The good, the bad, and the ugly: House committee authorizations edition

Follow the money.

The  cliche is typically employed  by investigators looking to break a case. But the saying applies to Congress, as well. In order to glean insight into Congress’ priorities, follow the money. Or more accurately, follow their funding decisions, particularly at the committee level where much of the congressional policy work takes place. More funds generally signal greater importance to the party in charge.

On March 26, observers received a glimpse into the what House Democrats will prioritize in the 116th Congress when the House Committee on Administration met in an open session and passed House Resolution 245, setting authorization levels for each of the chamber’s committees. (Note: the Appropriations Committee funding level is set in a separate stand alone measure.)

What do these committee allocations tell us about what House Democrats deem most important, and how does this differ from years past? Let’s follow the money.

1. Total authorizations down $2 million

Much to the delight of First Branch enthusiasts, Congress had been slowly but surely investing more money in its committees from 2013 through 2018. During that period, House committees were authorized just shy of $12 million more in constant 2019 dollars, a bump of 4.56% (again, keep in mind these numbers don’t include the nearly $50 million authorized to the Appropriations Committee). But, as the above figure makes clear, these modest gains were miniscule compared to the draconian 22% cuts Republicans instituted after they gained control of the chamber in the Tea Party wave of 2010. In fact, committee authorization levels in 2013 (113th Congress) were barely greater than those in 1995 (104th Congress) after adjusting for inflation. As a result of these cutbacks, House committees have been working with 1995 resource levels despite large increases in the size and complexity of the federal government, congressional districts, and a sped up economy complete with entirely new industries.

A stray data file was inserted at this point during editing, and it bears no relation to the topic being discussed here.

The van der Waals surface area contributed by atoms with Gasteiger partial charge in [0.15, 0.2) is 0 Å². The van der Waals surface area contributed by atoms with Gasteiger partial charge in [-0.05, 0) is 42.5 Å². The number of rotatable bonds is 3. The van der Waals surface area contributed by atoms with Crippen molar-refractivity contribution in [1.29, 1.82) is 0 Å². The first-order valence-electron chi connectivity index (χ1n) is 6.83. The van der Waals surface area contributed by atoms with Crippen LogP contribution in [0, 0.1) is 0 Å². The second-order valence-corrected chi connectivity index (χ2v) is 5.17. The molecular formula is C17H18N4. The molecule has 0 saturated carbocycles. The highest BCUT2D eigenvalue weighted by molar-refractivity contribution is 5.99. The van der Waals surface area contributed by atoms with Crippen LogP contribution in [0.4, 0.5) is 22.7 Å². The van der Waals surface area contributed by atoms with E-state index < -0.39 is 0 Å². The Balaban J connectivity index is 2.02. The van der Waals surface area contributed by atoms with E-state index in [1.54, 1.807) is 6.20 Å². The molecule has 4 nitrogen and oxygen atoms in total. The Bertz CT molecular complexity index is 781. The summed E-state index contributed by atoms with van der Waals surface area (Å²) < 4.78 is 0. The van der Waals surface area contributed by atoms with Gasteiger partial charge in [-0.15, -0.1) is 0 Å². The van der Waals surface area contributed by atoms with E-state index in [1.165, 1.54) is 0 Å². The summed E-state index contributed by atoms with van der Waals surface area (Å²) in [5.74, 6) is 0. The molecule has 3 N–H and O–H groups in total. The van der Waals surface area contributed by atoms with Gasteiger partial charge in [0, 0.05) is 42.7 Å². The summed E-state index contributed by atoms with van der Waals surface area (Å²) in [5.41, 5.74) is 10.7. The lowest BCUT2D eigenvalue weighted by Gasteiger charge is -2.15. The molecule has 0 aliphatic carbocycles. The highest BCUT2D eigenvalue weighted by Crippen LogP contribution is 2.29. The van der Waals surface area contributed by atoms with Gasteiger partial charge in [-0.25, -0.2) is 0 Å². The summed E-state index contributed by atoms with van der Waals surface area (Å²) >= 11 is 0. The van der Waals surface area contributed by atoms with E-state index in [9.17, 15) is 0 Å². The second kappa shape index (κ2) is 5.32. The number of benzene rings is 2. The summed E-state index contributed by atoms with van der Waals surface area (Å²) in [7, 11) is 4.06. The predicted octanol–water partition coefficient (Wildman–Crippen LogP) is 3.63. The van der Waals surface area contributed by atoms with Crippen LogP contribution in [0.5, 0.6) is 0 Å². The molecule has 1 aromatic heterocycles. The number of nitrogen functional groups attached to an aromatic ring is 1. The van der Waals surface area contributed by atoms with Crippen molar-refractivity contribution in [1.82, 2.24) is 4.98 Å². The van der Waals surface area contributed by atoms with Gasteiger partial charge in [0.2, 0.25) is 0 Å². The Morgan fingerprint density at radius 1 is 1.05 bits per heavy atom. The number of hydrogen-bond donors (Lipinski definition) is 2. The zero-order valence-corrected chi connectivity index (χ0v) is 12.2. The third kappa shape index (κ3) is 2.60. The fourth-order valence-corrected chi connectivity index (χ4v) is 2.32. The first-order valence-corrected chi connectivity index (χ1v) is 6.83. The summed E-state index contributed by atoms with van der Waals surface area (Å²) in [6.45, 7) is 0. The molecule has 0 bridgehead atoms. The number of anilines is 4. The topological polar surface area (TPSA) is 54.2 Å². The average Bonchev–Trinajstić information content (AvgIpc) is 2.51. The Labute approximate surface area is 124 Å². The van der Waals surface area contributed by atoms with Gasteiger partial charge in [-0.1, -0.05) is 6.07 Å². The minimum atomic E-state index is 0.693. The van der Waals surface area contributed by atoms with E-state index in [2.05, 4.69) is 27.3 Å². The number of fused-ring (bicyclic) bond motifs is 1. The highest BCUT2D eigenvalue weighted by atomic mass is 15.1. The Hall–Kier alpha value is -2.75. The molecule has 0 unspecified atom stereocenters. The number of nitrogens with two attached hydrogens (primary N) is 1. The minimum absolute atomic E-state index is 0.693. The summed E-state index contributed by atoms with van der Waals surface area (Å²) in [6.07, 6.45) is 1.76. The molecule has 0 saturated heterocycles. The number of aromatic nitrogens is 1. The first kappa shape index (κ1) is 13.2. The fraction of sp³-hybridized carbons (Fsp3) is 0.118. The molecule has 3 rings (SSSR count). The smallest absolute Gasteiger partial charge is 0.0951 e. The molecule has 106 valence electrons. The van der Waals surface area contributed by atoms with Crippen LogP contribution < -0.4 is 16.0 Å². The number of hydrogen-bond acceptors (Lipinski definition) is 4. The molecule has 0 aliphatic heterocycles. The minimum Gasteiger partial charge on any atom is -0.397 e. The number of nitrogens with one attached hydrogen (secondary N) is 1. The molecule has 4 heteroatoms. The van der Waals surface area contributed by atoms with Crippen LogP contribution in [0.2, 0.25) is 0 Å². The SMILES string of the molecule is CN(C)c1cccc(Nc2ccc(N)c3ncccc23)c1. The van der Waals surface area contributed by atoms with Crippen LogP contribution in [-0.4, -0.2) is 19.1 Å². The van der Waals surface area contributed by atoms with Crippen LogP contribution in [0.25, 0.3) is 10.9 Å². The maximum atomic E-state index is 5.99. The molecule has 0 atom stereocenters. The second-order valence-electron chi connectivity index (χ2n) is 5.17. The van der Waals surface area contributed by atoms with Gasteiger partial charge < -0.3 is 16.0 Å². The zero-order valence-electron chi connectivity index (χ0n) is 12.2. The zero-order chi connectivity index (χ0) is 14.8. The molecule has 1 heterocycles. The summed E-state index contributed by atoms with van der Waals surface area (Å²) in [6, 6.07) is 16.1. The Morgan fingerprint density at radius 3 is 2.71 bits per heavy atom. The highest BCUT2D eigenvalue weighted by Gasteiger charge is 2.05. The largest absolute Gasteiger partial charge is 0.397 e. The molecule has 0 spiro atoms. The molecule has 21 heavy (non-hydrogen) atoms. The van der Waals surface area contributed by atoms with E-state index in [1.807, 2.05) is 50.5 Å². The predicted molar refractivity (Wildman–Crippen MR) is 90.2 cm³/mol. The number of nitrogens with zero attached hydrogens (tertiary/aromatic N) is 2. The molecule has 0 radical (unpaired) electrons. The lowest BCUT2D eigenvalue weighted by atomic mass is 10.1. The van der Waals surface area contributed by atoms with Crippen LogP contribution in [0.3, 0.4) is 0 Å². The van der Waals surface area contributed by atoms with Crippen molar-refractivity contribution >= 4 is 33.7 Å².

And unfortunately, the 116th authorizations reverse the trend of reinvestment experienced during the past six years and instead cut committee expenses by $2 million (0.86%) from 115th Congress levels. Though the decrease is marginal, the signal it sends is not. As many reformers have argued, the legislative branch has “suffered from a funding deficit and significant loss of institutional capacity in recent decades.” Big funding increases are needed to compete with special interests and the Executive Branch; decreases, especially in committees where much policy formation occurs, only exacerbate the capacity losses.

What’s more, many First Branchers were hopeful that House Democrats would increase committee funds  given that the House is the only elected body not under Republican control and many Democrats ran on a platform of needing a Congress capable of counteracting a president who has no qualms about legislating from the other end of Pennsylvania Avenue. The 116th Congress authorization levels don’t scream, “Congress is ready to stand up to the Executive Branch!”